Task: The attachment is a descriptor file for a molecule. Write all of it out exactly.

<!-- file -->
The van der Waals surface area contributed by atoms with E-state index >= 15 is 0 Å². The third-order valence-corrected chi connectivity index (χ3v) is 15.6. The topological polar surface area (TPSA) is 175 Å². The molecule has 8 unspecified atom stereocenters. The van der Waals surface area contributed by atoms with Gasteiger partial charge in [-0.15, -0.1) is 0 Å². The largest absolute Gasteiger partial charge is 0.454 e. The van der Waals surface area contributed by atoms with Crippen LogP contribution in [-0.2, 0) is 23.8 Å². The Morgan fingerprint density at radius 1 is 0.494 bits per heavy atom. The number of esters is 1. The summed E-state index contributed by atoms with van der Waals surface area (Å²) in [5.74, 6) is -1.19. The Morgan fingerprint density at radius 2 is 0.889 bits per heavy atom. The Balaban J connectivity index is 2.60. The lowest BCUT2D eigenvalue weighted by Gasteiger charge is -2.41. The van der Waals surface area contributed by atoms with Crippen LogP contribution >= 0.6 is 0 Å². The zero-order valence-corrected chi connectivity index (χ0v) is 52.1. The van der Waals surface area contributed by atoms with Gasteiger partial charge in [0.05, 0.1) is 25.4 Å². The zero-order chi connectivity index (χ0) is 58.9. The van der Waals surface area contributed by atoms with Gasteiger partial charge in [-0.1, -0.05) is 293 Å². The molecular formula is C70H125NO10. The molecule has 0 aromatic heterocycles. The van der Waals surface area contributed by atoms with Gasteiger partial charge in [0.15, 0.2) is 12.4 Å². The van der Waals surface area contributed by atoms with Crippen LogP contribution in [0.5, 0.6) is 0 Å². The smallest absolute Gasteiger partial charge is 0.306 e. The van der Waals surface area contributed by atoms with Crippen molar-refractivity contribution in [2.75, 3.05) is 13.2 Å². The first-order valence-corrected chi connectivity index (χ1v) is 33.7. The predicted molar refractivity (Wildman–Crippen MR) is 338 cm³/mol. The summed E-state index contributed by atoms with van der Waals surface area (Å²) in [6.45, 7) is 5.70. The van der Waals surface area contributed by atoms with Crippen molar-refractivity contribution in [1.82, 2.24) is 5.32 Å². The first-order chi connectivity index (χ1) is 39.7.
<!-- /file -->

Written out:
The van der Waals surface area contributed by atoms with E-state index >= 15 is 0 Å². The third-order valence-corrected chi connectivity index (χ3v) is 15.6. The topological polar surface area (TPSA) is 175 Å². The molecule has 8 unspecified atom stereocenters. The van der Waals surface area contributed by atoms with Gasteiger partial charge in [-0.15, -0.1) is 0 Å². The largest absolute Gasteiger partial charge is 0.454 e. The van der Waals surface area contributed by atoms with Crippen LogP contribution in [-0.2, 0) is 23.8 Å². The Morgan fingerprint density at radius 1 is 0.494 bits per heavy atom. The number of esters is 1. The summed E-state index contributed by atoms with van der Waals surface area (Å²) in [5.74, 6) is -1.19. The Morgan fingerprint density at radius 2 is 0.889 bits per heavy atom. The Balaban J connectivity index is 2.60. The lowest BCUT2D eigenvalue weighted by Gasteiger charge is -2.41. The van der Waals surface area contributed by atoms with Crippen LogP contribution >= 0.6 is 0 Å². The zero-order valence-corrected chi connectivity index (χ0v) is 52.1. The van der Waals surface area contributed by atoms with Gasteiger partial charge in [0.05, 0.1) is 25.4 Å². The zero-order chi connectivity index (χ0) is 58.9. The van der Waals surface area contributed by atoms with Gasteiger partial charge in [-0.1, -0.05) is 293 Å². The molecular formula is C70H125NO10. The molecule has 0 aromatic heterocycles. The van der Waals surface area contributed by atoms with Gasteiger partial charge in [0.15, 0.2) is 12.4 Å². The van der Waals surface area contributed by atoms with Crippen LogP contribution in [0.5, 0.6) is 0 Å². The smallest absolute Gasteiger partial charge is 0.306 e. The van der Waals surface area contributed by atoms with Crippen molar-refractivity contribution in [2.75, 3.05) is 13.2 Å². The first-order valence-corrected chi connectivity index (χ1v) is 33.7. The predicted molar refractivity (Wildman–Crippen MR) is 338 cm³/mol. The summed E-state index contributed by atoms with van der Waals surface area (Å²) in [6.45, 7) is 5.70. The van der Waals surface area contributed by atoms with Crippen molar-refractivity contribution in [1.82, 2.24) is 5.32 Å². The first-order chi connectivity index (χ1) is 39.7.